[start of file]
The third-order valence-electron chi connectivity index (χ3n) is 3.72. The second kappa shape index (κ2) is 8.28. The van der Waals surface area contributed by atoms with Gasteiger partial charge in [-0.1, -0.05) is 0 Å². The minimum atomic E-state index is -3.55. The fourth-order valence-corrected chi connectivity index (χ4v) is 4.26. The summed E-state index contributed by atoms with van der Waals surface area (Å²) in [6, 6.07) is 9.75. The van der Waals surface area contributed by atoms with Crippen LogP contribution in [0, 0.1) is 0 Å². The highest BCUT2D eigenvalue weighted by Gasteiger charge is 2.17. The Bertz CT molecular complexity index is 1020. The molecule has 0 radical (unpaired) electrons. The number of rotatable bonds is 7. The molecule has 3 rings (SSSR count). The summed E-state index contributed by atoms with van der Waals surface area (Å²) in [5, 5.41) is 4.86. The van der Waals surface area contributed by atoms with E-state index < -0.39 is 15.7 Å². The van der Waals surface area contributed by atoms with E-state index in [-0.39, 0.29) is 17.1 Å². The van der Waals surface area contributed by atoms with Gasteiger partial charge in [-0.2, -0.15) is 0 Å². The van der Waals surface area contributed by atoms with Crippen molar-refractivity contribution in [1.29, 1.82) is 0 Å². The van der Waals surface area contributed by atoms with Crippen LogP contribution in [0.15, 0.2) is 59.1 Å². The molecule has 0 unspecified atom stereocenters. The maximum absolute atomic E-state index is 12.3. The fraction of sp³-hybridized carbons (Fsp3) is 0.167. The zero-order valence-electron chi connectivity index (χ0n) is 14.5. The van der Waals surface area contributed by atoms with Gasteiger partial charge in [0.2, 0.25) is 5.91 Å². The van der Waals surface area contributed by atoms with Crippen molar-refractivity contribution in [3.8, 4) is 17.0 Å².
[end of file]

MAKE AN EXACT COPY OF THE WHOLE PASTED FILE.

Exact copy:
The third-order valence-electron chi connectivity index (χ3n) is 3.72. The second kappa shape index (κ2) is 8.28. The van der Waals surface area contributed by atoms with Gasteiger partial charge in [-0.1, -0.05) is 0 Å². The minimum atomic E-state index is -3.55. The fourth-order valence-corrected chi connectivity index (χ4v) is 4.26. The summed E-state index contributed by atoms with van der Waals surface area (Å²) in [6, 6.07) is 9.75. The van der Waals surface area contributed by atoms with Crippen LogP contribution in [0, 0.1) is 0 Å². The highest BCUT2D eigenvalue weighted by Gasteiger charge is 2.17. The Bertz CT molecular complexity index is 1020. The molecule has 0 radical (unpaired) electrons. The number of rotatable bonds is 7. The molecule has 3 rings (SSSR count). The summed E-state index contributed by atoms with van der Waals surface area (Å²) in [5, 5.41) is 4.86. The van der Waals surface area contributed by atoms with E-state index < -0.39 is 15.7 Å². The van der Waals surface area contributed by atoms with E-state index in [-0.39, 0.29) is 17.1 Å². The van der Waals surface area contributed by atoms with Gasteiger partial charge in [-0.2, -0.15) is 0 Å². The van der Waals surface area contributed by atoms with Crippen molar-refractivity contribution in [1.29, 1.82) is 0 Å². The van der Waals surface area contributed by atoms with Crippen LogP contribution in [0.15, 0.2) is 59.1 Å². The molecule has 0 unspecified atom stereocenters. The maximum absolute atomic E-state index is 12.3. The fraction of sp³-hybridized carbons (Fsp3) is 0.167. The zero-order valence-electron chi connectivity index (χ0n) is 14.5. The van der Waals surface area contributed by atoms with Gasteiger partial charge in [0.2, 0.25) is 5.91 Å². The van der Waals surface area contributed by atoms with Crippen molar-refractivity contribution in [3.8, 4) is 17.0 Å².